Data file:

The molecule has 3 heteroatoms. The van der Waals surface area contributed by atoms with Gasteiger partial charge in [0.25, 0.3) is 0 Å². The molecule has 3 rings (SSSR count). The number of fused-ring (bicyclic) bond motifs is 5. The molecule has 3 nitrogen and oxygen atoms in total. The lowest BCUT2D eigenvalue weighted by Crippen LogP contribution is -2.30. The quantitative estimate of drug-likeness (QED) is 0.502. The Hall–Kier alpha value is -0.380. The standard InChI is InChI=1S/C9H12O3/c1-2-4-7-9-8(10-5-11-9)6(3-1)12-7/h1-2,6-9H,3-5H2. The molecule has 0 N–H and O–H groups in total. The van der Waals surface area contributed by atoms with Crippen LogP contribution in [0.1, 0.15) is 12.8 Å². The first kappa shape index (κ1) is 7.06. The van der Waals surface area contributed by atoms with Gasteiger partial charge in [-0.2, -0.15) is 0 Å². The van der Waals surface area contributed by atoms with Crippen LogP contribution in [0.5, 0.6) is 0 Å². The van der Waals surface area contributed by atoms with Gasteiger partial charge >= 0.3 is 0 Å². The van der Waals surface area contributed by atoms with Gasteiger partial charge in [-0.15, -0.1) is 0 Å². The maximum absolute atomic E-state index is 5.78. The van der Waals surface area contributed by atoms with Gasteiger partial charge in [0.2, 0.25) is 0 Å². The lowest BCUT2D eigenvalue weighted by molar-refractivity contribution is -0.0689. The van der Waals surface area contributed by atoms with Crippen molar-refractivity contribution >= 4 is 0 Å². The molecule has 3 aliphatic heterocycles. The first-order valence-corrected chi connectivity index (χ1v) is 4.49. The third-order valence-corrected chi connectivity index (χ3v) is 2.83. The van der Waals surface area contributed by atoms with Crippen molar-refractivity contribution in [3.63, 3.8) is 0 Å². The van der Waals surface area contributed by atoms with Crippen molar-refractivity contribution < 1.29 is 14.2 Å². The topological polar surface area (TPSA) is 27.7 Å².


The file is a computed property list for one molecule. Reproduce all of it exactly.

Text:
The molecule has 3 heteroatoms. The van der Waals surface area contributed by atoms with Gasteiger partial charge in [0.25, 0.3) is 0 Å². The molecule has 3 rings (SSSR count). The number of fused-ring (bicyclic) bond motifs is 5. The molecule has 3 nitrogen and oxygen atoms in total. The lowest BCUT2D eigenvalue weighted by Crippen LogP contribution is -2.30. The quantitative estimate of drug-likeness (QED) is 0.502. The Hall–Kier alpha value is -0.380. The standard InChI is InChI=1S/C9H12O3/c1-2-4-7-9-8(10-5-11-9)6(3-1)12-7/h1-2,6-9H,3-5H2. The molecule has 0 N–H and O–H groups in total. The van der Waals surface area contributed by atoms with Crippen LogP contribution in [0.1, 0.15) is 12.8 Å². The first kappa shape index (κ1) is 7.06. The van der Waals surface area contributed by atoms with Gasteiger partial charge in [-0.2, -0.15) is 0 Å². The van der Waals surface area contributed by atoms with Crippen LogP contribution in [0.5, 0.6) is 0 Å². The van der Waals surface area contributed by atoms with Gasteiger partial charge >= 0.3 is 0 Å². The van der Waals surface area contributed by atoms with Gasteiger partial charge in [-0.15, -0.1) is 0 Å². The maximum absolute atomic E-state index is 5.78. The van der Waals surface area contributed by atoms with Gasteiger partial charge in [0.2, 0.25) is 0 Å². The lowest BCUT2D eigenvalue weighted by molar-refractivity contribution is -0.0689. The van der Waals surface area contributed by atoms with Crippen molar-refractivity contribution >= 4 is 0 Å². The molecule has 3 aliphatic heterocycles. The first-order valence-corrected chi connectivity index (χ1v) is 4.49. The third-order valence-corrected chi connectivity index (χ3v) is 2.83. The van der Waals surface area contributed by atoms with Crippen molar-refractivity contribution in [3.63, 3.8) is 0 Å². The van der Waals surface area contributed by atoms with Crippen molar-refractivity contribution < 1.29 is 14.2 Å². The topological polar surface area (TPSA) is 27.7 Å².